Tonawanda News

February 2, 2013

Ken-Ton School Sleep-Out carries on despite bitter cold

Annual Ken-Ton School Sleep-Out carries on despite bitter temperatures

By Jill Keppeler
The Tonawanda News

Tonawanda News — Year after year, no matter how cold the temperatures, they’re there — one way or another.

The 26th annual Jerry Starr Ken-Ton Schools Sleep-out took place from 8 p.m. Friday to 6 a.m. today at Hoover Middle School in the Town of Tonawanda. The event, sponsored by the group Educators Totally Committed, brings together a mix of adults and students to camp out in the school’s parking lot near the Sheridan Drive pedestrian overpass, gathering donations and raising awareness for the poor and homeless in Western New York.

ETC member Stephen Ash, a retired math teacher, said Friday that he was getting 55 refrigerator boxes from Sears for the group, providing a spot where campers could shelter from the cold. The temperature in the Town of Tonawanda was predicted to dip to 14 degrees (with a -1 wind chill) overnight.

“The temperatures will be chilly, but we’ll be there,” he said. “I’d rather have 5 inches of snow and 35 degrees than 2 inches of snow and 16 degrees ... but the homeless don’t get a choice and neither do we. That may put a dent in our numbers, but we’ll be out there.”

Ash hoped for 30 people for the sleep-out, about 15 kids and adults. He was planning to encourage people to take breaks in the school’s cafeteria, if necessary, for protection against the elements.

During a portion of the evening, the group collected donations of cash, food, clothes, personal care items and small furniture for a number of agencies, including New Calvary Convenant Baptist Church in the Town of Tonawanda and Little Portion Friary, The Response to Love Center, Gospel Expansion Foundation, South Buffalo Community Table and Community Action Information Center in Buffalo.

Ash said that St. Luke’s Mission of Mercy in Buffalo also picked up 50 to 80 bags of gently used clothes donated for those who need them.

“Warm clothes are always needed in Buffalo this time of year,” he said. “It’s sad when you hear ‘I need a blanket because I’m sleeping under a bridge on Michigan Street’ ... and we get them one. There’s no way I can even begin to comprehend staying outside on nights like this, with no way to get shelter.”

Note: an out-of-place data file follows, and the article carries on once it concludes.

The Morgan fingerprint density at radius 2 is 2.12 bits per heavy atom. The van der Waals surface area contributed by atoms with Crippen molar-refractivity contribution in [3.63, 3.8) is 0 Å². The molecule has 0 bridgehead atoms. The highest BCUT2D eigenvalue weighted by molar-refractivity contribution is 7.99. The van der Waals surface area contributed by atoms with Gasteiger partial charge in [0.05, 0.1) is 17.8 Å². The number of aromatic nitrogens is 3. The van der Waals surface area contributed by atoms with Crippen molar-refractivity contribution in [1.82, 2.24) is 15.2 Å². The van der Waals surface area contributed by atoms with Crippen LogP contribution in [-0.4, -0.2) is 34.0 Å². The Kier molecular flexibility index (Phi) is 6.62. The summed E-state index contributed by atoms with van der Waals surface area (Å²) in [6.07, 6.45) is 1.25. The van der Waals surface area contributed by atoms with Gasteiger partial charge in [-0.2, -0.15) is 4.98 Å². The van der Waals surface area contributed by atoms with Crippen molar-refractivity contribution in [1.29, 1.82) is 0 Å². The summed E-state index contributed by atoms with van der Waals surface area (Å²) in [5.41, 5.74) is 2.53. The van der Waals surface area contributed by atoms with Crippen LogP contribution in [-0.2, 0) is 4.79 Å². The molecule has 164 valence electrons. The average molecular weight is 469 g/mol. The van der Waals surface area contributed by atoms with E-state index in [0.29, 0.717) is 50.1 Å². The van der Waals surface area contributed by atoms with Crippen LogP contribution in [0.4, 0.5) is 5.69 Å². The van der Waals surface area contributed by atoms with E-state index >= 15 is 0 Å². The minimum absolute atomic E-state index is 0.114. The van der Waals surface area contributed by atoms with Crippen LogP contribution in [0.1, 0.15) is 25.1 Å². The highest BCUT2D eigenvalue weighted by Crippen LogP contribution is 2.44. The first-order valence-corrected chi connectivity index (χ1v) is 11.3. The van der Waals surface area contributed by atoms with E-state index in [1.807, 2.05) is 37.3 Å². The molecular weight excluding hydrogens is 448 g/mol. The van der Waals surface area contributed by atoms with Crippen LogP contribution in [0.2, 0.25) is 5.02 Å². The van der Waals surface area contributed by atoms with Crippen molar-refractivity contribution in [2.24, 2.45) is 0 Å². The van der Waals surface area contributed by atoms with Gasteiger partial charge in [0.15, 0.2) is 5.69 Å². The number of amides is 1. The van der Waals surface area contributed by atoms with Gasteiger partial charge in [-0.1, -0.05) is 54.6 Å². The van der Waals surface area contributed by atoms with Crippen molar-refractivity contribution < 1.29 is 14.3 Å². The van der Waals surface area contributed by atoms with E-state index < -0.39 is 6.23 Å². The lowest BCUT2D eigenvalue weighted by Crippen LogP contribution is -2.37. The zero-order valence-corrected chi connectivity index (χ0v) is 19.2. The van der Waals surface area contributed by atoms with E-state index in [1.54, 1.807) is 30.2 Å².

The sleep-outs were started in 1988 by Ken-Ton teacher Jerry Starr, for whom the event is now named. (There is also an event in Clarence.) Over the years, many of the same faces have gathered around the sleep-out campfire ... and some of those faces have grown up doing so.

Mike Kollmar, a Ken-Ton school district employee, has taken part in the event every year. For the last eight years or so, his son Blake has accompanied him.

“When you’re lucky and you’ve got heat and food and some people don’t ... no one in this country should not have food and a warm place,” he said. “We’re just trying to raise awareness.”

Deborah Finamore originally started sleeping out as part of the event 22 years ago, when she was a part-time nurse for the Ken-Ton School District, and brought her children, ages 4 and 7 at the time, with her. Then, about 10 years ago as part of a social justice group at St. John the Baptist Catholic Church in Kenmore, she recruited the church and school to help.

“We have been doing it ever since,” she said. “It just kept going. I’m happy our church got on board.”

While only two people from St. John, including Finamore, slept out this year, it’s been a team effort with many students involved in raising money for the campaign, Finamore said.

“People are regulars,” she said. “I am thrilled to be part of it; it just is a wonderful thing. I’m very glad I’ve been part of it.”

Ash also has plans for the future, including school satellite sleep-out stations and, ultimately, a world day of school sharing. He’s hoping to get Gov. Andrew Cuomo to permanently proclaim the first Friday in February as such an event, then expand it to the United States and even the world.

“We’re hoping for it,” he said. “If we’re anything, we’re steadfast. 

“There’s no limit on the number of good things responsible adults can offer kids to do. This isn’t a cure all for everything, but it’s a positive activity kids can get involved in.”

For more information on the event, call 694-4492.

Contact reporter Jill Keppeler at 693-1000, ext. 4313.